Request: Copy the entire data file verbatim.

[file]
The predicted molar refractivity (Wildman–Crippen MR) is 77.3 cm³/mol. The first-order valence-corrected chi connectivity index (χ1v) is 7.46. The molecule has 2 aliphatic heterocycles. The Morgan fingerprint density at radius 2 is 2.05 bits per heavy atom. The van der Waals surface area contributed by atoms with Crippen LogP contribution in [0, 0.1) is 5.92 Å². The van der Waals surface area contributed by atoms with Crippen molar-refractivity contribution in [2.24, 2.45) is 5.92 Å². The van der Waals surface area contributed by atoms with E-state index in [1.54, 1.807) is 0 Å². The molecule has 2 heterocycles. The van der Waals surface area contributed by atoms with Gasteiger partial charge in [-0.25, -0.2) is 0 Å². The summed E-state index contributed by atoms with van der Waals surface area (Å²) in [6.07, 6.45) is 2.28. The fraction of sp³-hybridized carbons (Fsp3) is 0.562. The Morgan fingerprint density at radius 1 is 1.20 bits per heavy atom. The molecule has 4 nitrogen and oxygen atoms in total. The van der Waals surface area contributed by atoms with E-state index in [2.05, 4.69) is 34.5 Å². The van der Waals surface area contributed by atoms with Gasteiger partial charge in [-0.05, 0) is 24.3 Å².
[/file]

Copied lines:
The predicted molar refractivity (Wildman–Crippen MR) is 77.3 cm³/mol. The first-order valence-corrected chi connectivity index (χ1v) is 7.46. The molecule has 2 aliphatic heterocycles. The Morgan fingerprint density at radius 2 is 2.05 bits per heavy atom. The van der Waals surface area contributed by atoms with Crippen LogP contribution in [0, 0.1) is 5.92 Å². The van der Waals surface area contributed by atoms with Crippen molar-refractivity contribution in [2.24, 2.45) is 5.92 Å². The van der Waals surface area contributed by atoms with E-state index in [1.54, 1.807) is 0 Å². The molecule has 2 heterocycles. The van der Waals surface area contributed by atoms with Gasteiger partial charge in [-0.25, -0.2) is 0 Å². The summed E-state index contributed by atoms with van der Waals surface area (Å²) in [6.07, 6.45) is 2.28. The fraction of sp³-hybridized carbons (Fsp3) is 0.562. The Morgan fingerprint density at radius 1 is 1.20 bits per heavy atom. The molecule has 4 nitrogen and oxygen atoms in total. The van der Waals surface area contributed by atoms with E-state index in [2.05, 4.69) is 34.5 Å². The van der Waals surface area contributed by atoms with Gasteiger partial charge in [-0.05, 0) is 24.3 Å².